The integration of psychology and theology is so intertwined that it has caused ill-well between the two disciplines. The over-arching concern for a counselor is to understand the why of a person disorder. In trying to understand the why, there are issues concerning the mind of the person, the thought process, their body, their soul, their temporal and the supernatural systems that can be manipulated if they are not living with a healthy lifestyle. So what a counselor is trying to discover is the physical function of individuals as well as trying to uncover the spiritual components of their lives, which can be worked through within the intake process, however it does not need to be left out during the counseling process. This is best said in the words of McMinn (1996) who declares “the best interdisciplinary integration work usually comes from those who have formal or informal preparation in both psychology and theology” (p. 9). Scripture states in, II Chronicles 1:10, says “give me wisdom and knowledge, that I may lead this people, for who is able to govern this great people of yours” (New International Version)? This research article will endeavor to search through varies theories to aid counselors in the integration process of psychology and theology. Because the ultimate goal for any counselor especially the Christian counselor is to be used as an instrument for God to bring about healthy living, corrective thoughts, and eradicate persistent sins.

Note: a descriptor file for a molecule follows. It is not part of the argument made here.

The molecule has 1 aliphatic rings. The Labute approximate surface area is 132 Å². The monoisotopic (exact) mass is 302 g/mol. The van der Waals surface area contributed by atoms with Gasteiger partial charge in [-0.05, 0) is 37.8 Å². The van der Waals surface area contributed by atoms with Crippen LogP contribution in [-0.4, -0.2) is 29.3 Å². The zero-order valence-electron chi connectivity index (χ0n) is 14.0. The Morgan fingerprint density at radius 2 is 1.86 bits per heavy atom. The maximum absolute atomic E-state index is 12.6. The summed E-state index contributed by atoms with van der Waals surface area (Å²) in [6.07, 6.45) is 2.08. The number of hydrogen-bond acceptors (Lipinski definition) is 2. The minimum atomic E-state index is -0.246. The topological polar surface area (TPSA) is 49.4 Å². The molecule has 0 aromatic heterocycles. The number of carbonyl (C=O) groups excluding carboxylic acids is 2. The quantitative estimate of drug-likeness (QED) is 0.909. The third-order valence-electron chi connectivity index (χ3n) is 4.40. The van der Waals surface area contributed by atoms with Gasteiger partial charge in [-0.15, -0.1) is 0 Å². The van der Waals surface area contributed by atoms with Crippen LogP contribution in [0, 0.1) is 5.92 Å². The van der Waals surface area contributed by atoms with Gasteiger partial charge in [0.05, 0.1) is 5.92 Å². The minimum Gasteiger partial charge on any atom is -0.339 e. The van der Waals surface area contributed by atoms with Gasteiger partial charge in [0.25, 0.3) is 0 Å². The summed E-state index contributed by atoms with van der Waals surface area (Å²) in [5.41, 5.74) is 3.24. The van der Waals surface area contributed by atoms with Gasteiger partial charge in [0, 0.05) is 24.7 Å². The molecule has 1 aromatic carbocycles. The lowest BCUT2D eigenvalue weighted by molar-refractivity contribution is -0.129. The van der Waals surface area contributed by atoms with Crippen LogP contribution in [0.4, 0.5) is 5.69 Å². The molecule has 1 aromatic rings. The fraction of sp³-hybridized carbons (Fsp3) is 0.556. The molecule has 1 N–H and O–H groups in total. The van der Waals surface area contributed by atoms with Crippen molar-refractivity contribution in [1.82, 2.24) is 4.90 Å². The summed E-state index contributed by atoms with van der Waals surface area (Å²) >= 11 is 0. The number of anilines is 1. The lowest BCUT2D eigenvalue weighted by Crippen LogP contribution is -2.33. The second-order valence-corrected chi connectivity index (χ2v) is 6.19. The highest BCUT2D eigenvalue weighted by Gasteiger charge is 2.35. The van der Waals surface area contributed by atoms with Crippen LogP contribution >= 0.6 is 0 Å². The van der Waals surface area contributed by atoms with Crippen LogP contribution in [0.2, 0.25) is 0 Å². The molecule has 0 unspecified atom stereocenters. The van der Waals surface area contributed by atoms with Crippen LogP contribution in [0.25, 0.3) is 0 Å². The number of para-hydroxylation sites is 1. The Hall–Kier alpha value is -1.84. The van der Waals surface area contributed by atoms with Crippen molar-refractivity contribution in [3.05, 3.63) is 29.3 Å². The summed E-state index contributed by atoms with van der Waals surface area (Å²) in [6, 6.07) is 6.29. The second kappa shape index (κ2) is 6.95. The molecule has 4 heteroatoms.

McMinn unveils the realism of what essentially happens in the counseling office. He dives into the fitting together “Psychology, Theology, and Spirituality in Christian Counseling”. McMinn explains how “those who enter therapy in the midst of their pain experience a restorative counseling relationship that brings acceptance hope, and meaning into their broken lives” (McMinn, 2011, p. 20). There are various questions surrounding Christian counseling that McMinn faces head on in this book when it comes to the challenges counselors face as it relates to integrating religion and spirituality in their sessions. Life on the frontier as McMinn puts it, is where counselors face six basic challenges. Challenges such as moving from two areas of competence to three, blurred personal-professional distinctions, expanded definitions of training, confronting dominant views of mental health, establishing a scientific base or even defining relevant ethical standards (McMinn, 2011). Personal journey’s that McMinn has taken throughout his career provide him with the knowledge, skills and abilities to depict how we should face these challenges. McMinn talks about how many counselors have a need to interpret studies, have good psychodynamics and figure out which cognitive therapy is right for their counseling. As he states, “Christian counseling is more complex than other forms of counseling because our goal are multifaceted (McMinn, 2011, p.